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Early Use of Norepinephrine in Septic Shock Resuscitation (CENSER): A Randomized Trial

Permpikul C, Tongyoo S, Viarasilpa T, Trainarongsakul T, Chakorn T, Udompanturak S. Am J Respir Crit Care Med. 2019 Feb 1 [Epub ahead of print]. [CrossRef] [PubMed]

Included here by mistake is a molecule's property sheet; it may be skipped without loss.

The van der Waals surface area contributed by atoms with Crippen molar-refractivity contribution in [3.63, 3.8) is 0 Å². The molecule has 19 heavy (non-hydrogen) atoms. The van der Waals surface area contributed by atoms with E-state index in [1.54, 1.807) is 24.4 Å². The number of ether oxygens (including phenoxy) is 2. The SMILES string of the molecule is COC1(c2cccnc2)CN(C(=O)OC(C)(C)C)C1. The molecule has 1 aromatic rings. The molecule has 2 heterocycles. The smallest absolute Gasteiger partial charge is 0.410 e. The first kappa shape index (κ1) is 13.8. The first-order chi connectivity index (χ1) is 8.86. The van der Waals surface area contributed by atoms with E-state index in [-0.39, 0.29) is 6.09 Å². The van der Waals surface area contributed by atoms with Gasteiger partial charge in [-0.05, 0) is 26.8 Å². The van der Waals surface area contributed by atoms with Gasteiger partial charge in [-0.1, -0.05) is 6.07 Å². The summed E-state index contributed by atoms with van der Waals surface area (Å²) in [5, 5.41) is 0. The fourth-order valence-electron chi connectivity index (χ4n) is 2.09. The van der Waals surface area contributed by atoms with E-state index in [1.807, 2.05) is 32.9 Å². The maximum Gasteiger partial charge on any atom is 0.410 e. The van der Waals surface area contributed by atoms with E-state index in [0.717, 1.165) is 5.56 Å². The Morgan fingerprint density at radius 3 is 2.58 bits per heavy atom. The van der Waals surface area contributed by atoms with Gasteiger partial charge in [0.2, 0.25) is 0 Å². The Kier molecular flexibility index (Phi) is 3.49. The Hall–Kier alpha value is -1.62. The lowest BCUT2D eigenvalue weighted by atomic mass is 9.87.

The authors conducted a single-center, randomized, double-blind, placebo-controlled clinical trial was conducted in Bangkok, Thailand. The study enrolled 310 adults diagnosed with sepsis with hypotension. The patients were randomly divided into two groups: early norepinephrine (n=155) and standard treatment (n=155). The primary outcome was shock control rate (defined as achievement of mean arterial blood pressure >65mmHg, with urine flow >0.5mL/kg/h for 2 consecutive hours, or decreased serum lactate >10% from baseline) by 6 hours after diagnosis. Shock control rate by 6 hours was significantly higher in early norepinephrine group (118/155 [76.1%] vs.75/155 [48.4%]; P<0.001). 28-day mortality was not different between groups: 24/155(15.5%) in the early norepinephrine group versus 34/155(21.9%) in the standard treatment group (P=0.15). The authors conclude that further studies are needed to determine if early norepinephrine is associated with better outcomes such as mortality, ICU and hospital stay, etc.

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